Rent is perhaps the most important concept to understand when signing onto a tenancy agreement. Once you've signed a lease you are legally obligated to pay rent according to the terms of the contract. That may seem simple, but there are a few aspects of rent payments that must be understood.
Rent only covers that which is agreed to: your landlord is only obligated to provide you with services that are agreed to in the contract. Make sure that if you have been told that utilities are included, that it is stated on the contract prior to signing. Other services to keep in mind of what rent does or does not cover may include: parking, cable, heat, electricity, hydro, air conditioning units, or central air. It is not necessarily a loss if any of these aspects are not included in your rent; it simply means that for access to them you will be charged an extra fee. If utilities are not included in your rent, it also gives you the opportunity to control the amount of utilities you use, potentially saving you money if you conserve.
Rent price is set in the contract: agreement on price between the landlord and tenant is set in the contract. Ensure that the price you've agreed to verbally is the same price written in the rental contract.
Rent Deposits are common: most, if not all, landlords or rental companies will ask for a rent deposit. This deposit can be no more than the cost of one month's rent (or one week's rent if rent is paid weekly.) This deposit may only be used as last months (or week's) payment. If rent is raised at any point, the landlord may ask you to supplement the deposit to that amount. The landlord is also obligated to pay tenants interested on their deposit every year.
Payment method is also subject to agreement between tenant and landlord. This payment method must be agreed upon by the landlord and tenant, and cannot be changed unless both parties approve the change. Though a landlord can offer to accept payment via post-dated cheques or automatic payments, they cannot require tenants to pay via those methods.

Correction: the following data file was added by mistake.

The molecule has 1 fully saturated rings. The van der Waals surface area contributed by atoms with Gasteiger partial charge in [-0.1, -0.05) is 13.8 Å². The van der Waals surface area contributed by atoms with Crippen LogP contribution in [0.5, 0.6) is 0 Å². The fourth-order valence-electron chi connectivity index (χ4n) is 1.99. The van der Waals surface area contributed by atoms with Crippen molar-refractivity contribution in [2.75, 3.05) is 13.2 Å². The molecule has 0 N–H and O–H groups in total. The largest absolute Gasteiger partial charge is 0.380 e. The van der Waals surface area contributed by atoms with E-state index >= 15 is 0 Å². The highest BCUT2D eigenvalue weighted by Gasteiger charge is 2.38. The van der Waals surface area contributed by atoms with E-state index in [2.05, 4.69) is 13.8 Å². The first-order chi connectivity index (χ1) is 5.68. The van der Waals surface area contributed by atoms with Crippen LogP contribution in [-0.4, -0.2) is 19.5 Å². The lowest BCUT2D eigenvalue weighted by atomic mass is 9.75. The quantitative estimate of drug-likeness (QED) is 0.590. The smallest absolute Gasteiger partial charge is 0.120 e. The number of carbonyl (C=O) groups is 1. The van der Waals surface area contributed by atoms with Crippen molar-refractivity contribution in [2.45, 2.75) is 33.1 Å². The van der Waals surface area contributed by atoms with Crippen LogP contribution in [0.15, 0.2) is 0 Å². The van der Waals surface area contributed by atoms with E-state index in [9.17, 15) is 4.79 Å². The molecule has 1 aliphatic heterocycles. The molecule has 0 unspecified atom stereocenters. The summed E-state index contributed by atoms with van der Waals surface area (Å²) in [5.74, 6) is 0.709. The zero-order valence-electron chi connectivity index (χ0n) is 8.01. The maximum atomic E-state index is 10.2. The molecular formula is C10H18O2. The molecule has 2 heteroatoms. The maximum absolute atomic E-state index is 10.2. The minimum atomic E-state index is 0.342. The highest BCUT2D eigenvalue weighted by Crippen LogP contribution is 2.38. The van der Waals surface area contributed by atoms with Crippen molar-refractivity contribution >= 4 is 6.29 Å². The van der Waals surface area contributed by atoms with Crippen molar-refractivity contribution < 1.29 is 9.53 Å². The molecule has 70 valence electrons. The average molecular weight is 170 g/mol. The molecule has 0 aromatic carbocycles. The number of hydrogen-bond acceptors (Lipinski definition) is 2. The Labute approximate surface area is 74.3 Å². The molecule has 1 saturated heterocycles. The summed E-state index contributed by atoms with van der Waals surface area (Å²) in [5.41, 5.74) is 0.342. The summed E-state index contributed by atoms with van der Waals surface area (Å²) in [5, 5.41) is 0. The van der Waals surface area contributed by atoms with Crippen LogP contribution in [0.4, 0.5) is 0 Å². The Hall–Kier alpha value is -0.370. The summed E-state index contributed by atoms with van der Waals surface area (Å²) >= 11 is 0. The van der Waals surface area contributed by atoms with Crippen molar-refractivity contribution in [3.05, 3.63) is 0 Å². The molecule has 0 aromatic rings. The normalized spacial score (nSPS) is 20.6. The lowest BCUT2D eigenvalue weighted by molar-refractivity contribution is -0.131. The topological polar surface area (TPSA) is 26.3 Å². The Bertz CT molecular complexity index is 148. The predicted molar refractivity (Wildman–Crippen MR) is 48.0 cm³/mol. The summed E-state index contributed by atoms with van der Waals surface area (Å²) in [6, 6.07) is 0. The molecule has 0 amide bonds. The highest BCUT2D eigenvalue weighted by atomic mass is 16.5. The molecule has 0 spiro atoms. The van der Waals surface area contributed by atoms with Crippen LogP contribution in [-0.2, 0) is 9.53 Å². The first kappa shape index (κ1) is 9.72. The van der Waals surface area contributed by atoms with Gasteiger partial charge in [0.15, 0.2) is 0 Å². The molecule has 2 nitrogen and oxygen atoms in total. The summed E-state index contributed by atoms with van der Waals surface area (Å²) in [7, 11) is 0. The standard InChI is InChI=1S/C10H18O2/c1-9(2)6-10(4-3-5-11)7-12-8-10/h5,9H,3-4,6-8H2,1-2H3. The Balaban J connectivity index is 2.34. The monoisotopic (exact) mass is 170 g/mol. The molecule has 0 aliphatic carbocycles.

Rent receipts only upon request. Landlords are only obligated to a provide rent receipt if the tenant requests one, these receipts cannot be charged for.
We previously went over certain aspects of rent that tenants should be aware of including: how rent price is set, what services it covers, payment methods, rent deposits, and rent receipts. Another aspect of renting that tenants should be aware of is the fact that a rent can change if circumstances permit.
Tenants should be aware of the following:
Rent can increase. A landlord can increase rent, but usually only after a tenant has been living in the residence for a period of 12 months. The landlord must first give written 90-day notice to the tenant. Rent increases can occur in the following situations:
- Yearly increase set by the Ontario Government. The Landlord and Tenant act must approve any increase beyond that unless agreed upon between the landlord and tenant.
- Significant increase in municipal taxes, charges, or utilities has occurred.
- Major repairs or renovations have been done.
Rent can be reduced. There are certain situations where the landlord is required to decrease rent. This includes situations where utility costs have gone down significantly or municipal property tax is reduced by more than the prescribed percentage.
Ottawa apartments rent also you can reduce with discuss your Ottawa agents.
Tenants can apply for rent reductions: this usually occurs if municipal taxes or charges on the property decrease, when a landlord removes a service that was previously provided, or the conditions upon which a landlord increased rent above the guideline are not met.
Artice Source: http://www.articlesphere.com
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